Perhaps you have seen Dare Wright's children's books. If you had, you would remember. They are unforgettable, even if you try to forget. The strange, melancholy, and sometimes sexually creepy black and white images of a beautiful, lonely, blonde doll and the two teddy bears that come to live with her have been a touchstone for female artists from Kim Gordon to Anna Sui. Their creator, model turned photographer Wright lived a lonely life as well, suffocated by a mother who infantilized her and kept her dependent, she nonetheless found a way to tell her story, perhaps without even knowing she was doing so. If you are a fan of Grey Gardens, or of the different kinds of voices found in woman's art, The Secret Life of a Lonely Doll is worth your time.— From Lynda’s Picks
In 1957, a children's book called The Lonely Doll was published. With its pink-and-white-checked cover and photographs featuring a wide-eyed doll, it captured the imaginations of young girls and made the author, Dare Wright, a household name. Close to forty years after its publication, the book was out of print but not forgotten. When the cover image inexplicably came to journalist Jean Nathan one afternoon, she went in search of the book--and ultimately its author. Nathan found Dare Wright living out her last days in a decrepit public hospital in Queens, New York. Over the next five years, Nathan pieced together Dare Wright's bizarre life of glamour and painful isolation to create this mesmerizing biography of a woman who struggled to escape the imprisonment of her childhood through her art.
About the Author
Jean Nathan graduated from Williams College and the Columbia School of Journalism. She was a staff writer for The New York Observer and a senior editor at Connoisseur magazine. She has written for The New York Times, The New Yorker, Travel & Leisure, Vogue, and other publications. She lives in New York City.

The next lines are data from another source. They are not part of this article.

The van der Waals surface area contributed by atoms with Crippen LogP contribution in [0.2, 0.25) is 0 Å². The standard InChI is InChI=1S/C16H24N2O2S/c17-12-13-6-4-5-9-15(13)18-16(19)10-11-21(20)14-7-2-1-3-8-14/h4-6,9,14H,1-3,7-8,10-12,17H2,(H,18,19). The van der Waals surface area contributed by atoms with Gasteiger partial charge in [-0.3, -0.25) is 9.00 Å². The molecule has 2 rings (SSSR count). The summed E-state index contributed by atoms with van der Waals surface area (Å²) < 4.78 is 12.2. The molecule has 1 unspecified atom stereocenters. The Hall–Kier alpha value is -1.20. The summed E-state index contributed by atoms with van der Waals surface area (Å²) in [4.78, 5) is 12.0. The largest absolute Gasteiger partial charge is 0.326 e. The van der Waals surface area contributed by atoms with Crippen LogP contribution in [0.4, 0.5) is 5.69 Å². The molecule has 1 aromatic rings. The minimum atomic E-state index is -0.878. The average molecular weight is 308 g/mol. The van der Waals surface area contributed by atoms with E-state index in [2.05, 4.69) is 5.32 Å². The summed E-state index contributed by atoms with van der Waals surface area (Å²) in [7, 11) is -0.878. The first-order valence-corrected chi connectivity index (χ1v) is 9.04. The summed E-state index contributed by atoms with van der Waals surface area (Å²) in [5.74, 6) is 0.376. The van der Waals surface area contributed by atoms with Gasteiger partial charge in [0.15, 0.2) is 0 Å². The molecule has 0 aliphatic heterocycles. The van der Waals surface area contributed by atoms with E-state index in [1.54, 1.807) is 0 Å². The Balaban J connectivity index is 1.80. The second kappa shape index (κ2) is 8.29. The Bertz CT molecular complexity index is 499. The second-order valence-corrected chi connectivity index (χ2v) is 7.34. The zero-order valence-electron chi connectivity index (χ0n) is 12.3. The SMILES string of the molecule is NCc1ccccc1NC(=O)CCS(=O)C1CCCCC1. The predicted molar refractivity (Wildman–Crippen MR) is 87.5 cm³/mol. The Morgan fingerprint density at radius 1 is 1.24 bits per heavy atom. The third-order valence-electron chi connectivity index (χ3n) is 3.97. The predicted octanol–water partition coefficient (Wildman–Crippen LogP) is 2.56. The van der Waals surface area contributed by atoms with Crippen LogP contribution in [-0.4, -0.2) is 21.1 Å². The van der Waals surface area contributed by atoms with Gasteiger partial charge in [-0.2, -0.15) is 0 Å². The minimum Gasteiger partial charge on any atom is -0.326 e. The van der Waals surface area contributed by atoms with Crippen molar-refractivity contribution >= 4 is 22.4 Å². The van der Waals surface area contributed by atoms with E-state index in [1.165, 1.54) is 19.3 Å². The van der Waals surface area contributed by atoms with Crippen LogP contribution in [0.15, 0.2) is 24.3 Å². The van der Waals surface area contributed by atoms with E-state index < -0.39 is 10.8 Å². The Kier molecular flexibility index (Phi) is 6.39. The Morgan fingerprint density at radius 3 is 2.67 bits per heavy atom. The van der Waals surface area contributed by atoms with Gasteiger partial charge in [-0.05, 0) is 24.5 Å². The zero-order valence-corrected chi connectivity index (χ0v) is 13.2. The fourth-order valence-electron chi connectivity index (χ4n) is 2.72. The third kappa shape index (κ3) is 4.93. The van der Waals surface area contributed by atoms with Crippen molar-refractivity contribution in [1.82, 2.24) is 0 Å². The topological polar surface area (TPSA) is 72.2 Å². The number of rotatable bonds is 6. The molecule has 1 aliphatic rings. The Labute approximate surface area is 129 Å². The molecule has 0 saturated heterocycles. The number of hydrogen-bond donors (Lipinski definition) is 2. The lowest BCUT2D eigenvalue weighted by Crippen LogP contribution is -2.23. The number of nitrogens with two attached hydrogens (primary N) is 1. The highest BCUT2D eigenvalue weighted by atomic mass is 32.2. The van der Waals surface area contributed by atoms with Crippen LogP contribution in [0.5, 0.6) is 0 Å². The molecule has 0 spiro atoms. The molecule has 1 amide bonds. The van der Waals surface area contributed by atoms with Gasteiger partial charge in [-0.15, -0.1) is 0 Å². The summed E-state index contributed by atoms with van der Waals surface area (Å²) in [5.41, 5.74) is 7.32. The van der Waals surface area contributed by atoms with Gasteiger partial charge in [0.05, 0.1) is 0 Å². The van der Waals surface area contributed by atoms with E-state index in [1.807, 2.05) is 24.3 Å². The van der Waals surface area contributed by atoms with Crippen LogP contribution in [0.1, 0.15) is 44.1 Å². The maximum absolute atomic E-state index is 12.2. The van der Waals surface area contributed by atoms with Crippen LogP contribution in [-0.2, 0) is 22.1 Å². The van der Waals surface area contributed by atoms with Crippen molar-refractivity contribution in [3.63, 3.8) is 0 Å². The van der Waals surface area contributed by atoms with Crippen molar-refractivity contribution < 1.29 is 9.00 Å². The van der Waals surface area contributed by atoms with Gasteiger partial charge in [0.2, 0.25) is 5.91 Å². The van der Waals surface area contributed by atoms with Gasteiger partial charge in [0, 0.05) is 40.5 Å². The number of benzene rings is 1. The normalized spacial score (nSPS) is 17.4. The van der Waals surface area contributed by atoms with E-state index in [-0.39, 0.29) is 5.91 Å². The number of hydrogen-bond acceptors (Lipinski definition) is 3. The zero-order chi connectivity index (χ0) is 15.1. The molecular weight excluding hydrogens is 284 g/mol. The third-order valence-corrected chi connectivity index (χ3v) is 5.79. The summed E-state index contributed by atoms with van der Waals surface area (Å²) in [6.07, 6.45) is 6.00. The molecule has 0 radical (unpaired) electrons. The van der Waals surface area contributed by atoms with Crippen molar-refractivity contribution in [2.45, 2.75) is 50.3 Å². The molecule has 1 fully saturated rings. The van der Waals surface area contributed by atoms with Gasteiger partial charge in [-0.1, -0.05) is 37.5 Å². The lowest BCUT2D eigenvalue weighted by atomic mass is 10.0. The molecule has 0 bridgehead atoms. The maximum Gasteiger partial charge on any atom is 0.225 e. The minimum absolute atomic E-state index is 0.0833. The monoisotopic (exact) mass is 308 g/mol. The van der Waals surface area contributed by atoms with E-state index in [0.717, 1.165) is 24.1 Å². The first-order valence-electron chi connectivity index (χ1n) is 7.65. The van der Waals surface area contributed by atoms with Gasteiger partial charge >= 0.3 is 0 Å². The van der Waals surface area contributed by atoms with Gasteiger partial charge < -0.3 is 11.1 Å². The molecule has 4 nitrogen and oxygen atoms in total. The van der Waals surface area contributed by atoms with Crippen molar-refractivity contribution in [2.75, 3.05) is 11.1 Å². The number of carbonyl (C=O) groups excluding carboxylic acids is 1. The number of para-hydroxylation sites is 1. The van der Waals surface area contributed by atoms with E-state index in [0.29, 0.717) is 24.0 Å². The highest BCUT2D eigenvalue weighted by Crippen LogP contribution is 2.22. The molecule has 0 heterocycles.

“Although I never read The Lonely Doll as a child or saw Dare Wright's photographs, it's as if I somehow did. Nathan has done an amazing job to capture Wright's life on the page and to bring us into the household of one of the saddest dysfunctional families ever.” —Cindy Sherman
“Splendid...Nathan's detective work is admirable as is the care with which she traces Wright's psychic decay. Even readers who never felt Edith's spell will be captivated--and perhaps, unsettled--by this modern gothic tale.” —Michelle Green, People (4 stars)
“Compelling psychological biography...Nathan's meticulously researched, well-documented biography...illuminates Wright's tangled and tragic life, work and times.” —Neal Wyatt, Library Journal
“[Nathan's] sympathetic, graceful style seems appropriate for this private, elusive figure who kept such porous boundaries between her real and imaginary worlds.” —Joy Press, The Village Voice
“Thoroughly engrossing, and fans of The Lonely Doll series will want to read her terrific--and terrifically disturbing--life story...Readers of this dark and haunting biography will never be able to look at The Lonely Doll books, or their author, in quite the same way again.” —Rebecca Maksel, San Francisco Chronicle
“A probing and profound new biography...in Ms. Nathan's sensitive hands, Wright's fate takes on a certain fluttering romance--an indignant poetry.” —Alexandra Fuller, The New York Observer
“Nathan's dexterous writing sees around the corners of Dare Wright's life to show that behind 0her perhaps perverse books was a childlike effort at life that was both futile and bold.” —Benjamin Lyntal, The New York Sun
“Sensational though Nathan's subject matter is...she never descends into exploitation. Her deft handling of these horrors recalls David and Albert Maysles' 1976 documentary Grey Gardens.” —L D Beghtol, Time Out (New York)